Sunday Music & Jimi Hendix & Gary Moore & RIP Zippy

This is not part of my normal routine here as a default music blogger, but I’d like to dedicate this post to the memory of blogger Zippy Catholic (real name Matthew F.), who was lost in a traffic accident. He’s had an immense influence on me, though I didn’t know him in real life. He was frighteningly smart and spiritually hard-core.

Prayers for Matthew, who has been in my daily Rosary, and condolences to his family.

There is a musical connection. Zippy actually visited this blog once, and we had an exchange on, of all things, moral theology and Jimi Hendrix. (Apparently Zippy loved him some rock guitar, especially metal.)

Oddly, days before I heard the terrible news, I had dug up my Electic Ladyland CD (which I hadn’t listened to it in a very, very long time) and I had chosen it for my commuting music. I was grooving pretty intensely on both versions of “Voodoo Chile” for two days.

To honor Zippy’s theological proposition about rock-n-roll, I revisit the T’Oob that he contributed to WDYDFAE on the thread above, “Red House,” a Hendrix tribute performed by Gary Moore.

Rock on, Zippy.

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Sunday Photos Hibaku Maria

img_3464A fierce persecution of Christians in Japan began in the late 1500s and continued for several decades, ending in the virtual eradication of Christianity. But there were “hidden Christians” in Kyushu, concentrated especially in the area around Nagasaki and the setting for Martin Scorcese’s new movie Silence (based on the novel by Shusaku Endo). The “hidden Christian” practiced their faith in secret for generations. Even after Japan opened up to the world, the hidden Christians could not gain religious freedom until the late 1800s.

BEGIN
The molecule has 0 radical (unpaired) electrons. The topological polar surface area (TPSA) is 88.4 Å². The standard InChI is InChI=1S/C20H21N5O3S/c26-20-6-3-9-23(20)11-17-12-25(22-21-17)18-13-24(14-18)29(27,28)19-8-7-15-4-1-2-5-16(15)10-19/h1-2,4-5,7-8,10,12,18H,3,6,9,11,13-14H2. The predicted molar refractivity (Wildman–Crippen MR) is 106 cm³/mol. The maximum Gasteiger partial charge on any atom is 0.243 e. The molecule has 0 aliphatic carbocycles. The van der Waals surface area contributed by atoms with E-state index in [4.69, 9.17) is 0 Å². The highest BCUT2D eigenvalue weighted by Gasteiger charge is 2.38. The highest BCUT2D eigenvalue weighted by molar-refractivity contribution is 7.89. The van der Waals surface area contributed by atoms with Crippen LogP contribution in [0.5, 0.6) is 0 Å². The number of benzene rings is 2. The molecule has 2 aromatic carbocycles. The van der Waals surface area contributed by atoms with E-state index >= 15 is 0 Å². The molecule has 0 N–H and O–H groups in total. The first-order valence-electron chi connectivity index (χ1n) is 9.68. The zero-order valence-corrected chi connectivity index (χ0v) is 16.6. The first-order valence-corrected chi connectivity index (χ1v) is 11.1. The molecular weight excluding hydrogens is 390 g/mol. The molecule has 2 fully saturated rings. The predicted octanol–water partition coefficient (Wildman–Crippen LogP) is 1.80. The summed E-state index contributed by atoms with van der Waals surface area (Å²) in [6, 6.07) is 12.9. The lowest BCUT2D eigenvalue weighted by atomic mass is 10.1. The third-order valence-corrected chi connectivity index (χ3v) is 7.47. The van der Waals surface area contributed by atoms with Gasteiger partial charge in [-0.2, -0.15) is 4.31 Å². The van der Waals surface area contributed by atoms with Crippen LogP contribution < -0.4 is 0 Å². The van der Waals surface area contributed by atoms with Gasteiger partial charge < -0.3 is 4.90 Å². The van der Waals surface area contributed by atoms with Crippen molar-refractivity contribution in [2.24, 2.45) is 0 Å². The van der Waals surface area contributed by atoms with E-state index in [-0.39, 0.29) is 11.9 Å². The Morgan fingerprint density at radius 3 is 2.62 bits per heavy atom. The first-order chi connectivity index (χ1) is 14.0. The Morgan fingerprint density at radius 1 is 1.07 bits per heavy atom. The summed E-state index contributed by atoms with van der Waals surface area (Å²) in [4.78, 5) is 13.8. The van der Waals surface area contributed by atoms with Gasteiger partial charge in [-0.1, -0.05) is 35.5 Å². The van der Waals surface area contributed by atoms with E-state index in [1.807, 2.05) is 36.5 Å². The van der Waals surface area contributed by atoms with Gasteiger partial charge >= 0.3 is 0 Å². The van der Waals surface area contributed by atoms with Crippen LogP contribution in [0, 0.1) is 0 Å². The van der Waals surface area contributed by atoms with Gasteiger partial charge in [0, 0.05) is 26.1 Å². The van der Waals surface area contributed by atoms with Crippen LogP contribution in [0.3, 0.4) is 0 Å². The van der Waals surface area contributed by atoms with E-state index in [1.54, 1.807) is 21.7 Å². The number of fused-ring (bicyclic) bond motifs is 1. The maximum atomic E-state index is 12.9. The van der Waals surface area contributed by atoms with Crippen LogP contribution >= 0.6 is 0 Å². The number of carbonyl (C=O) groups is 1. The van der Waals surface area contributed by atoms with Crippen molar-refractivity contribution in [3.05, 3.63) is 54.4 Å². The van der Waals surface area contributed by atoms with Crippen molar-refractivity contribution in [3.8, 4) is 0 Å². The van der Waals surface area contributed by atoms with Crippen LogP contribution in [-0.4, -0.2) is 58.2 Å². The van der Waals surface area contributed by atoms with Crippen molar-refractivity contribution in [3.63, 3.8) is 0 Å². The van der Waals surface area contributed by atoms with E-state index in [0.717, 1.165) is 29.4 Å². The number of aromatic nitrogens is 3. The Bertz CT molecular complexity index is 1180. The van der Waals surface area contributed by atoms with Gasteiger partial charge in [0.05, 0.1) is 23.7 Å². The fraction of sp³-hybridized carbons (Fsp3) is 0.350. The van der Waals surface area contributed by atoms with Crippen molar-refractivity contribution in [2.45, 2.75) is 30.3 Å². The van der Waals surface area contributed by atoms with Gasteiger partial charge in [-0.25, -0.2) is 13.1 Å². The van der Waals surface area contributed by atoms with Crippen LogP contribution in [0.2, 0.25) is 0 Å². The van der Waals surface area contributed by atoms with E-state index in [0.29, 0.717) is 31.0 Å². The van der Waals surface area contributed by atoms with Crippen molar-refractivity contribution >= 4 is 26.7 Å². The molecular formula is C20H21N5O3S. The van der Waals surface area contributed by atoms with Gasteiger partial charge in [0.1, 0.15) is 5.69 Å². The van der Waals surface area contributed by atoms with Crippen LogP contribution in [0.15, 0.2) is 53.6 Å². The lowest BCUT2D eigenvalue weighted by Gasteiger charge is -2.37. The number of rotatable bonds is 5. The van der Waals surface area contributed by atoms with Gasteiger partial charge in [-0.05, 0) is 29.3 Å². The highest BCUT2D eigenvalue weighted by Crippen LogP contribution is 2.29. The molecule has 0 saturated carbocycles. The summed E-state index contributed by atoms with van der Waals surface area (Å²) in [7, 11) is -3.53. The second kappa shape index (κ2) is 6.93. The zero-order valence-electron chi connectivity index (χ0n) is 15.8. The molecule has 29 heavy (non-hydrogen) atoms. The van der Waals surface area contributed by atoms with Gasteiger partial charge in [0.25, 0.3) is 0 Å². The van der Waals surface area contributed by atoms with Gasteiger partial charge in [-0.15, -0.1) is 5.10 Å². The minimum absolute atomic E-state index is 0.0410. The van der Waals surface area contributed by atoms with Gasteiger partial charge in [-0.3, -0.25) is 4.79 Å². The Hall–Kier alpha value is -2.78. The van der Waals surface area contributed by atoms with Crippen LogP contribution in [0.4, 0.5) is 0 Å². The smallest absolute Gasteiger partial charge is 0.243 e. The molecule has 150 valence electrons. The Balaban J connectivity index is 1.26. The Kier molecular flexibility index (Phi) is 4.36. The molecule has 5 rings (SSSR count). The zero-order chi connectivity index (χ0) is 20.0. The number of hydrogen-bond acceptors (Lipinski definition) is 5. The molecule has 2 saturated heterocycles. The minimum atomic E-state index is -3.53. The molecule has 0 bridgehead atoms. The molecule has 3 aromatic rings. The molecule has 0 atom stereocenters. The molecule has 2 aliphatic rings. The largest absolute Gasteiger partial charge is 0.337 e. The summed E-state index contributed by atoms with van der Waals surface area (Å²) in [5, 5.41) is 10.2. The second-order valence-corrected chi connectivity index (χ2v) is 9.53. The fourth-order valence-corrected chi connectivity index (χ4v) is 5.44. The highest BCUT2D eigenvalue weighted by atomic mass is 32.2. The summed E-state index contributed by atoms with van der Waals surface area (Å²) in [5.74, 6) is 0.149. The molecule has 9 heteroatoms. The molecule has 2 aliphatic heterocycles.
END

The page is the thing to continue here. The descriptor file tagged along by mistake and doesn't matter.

Urakami Cathedral was built in 1914 in the village of Urakami, next to the booming port and industrial center of Nagasaki. It was the testament of the “hidden Christians” of Urakami who could finally practice their faith openly. Formally it was called Immaculate Conception Cathedral (and still is). It was for a time the largest church in Asia. A wooden statue of Mary of the Immaculate Conception was set above the main altar.
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Urakami Cathedral was a few hundred yards from ground zero of the atomic bomb which was dropped on Nagasaki about three decades later. The burned and severed head of Mary of the Immaculate Conception was miraculously found in the rubble. It is now enshrined in the rebuilt Urakami Cathedral and known as “Hibaku Maria,” or “Bombed Mary.”

Consecration Day 32 & Evans and Hall & 600th Post


“Romain,” from Undercurrent (1962). Bill Evans (piano), Jim Hall (guitar).

32nd day of Consecration preparation, 6th day of the 12th month of the 15th year of the millennium, and the 600th post on this blog. It all has to mean something, I’m just not sure what . . .

Consecration text here. Video here:

Consecration Day 30 & Miles Davis Quintet & All Blues


“All Blues,” from My Funny Valentine, live performance at Lincoln Center (1964), New York City. Miles Davis (trumpet), George Coleman (sax), Herbie Hancock (piano), Ron Carter (bass), Tony Williams (drums).

Text for Consecration here. Video here:

Consecration Day 28 & Ravel & Quartet & First Movement


Maurice Ravel, String Quartet in F major (1903), first movement (Allegro moderato — Très doux). The Fine Arts Quartet (1986). Ralph Evans and Efim Boico, violins; Wolfgang Laufer, cello; Jerry Horner, viola.

Day 28 Consecration text here. Video here: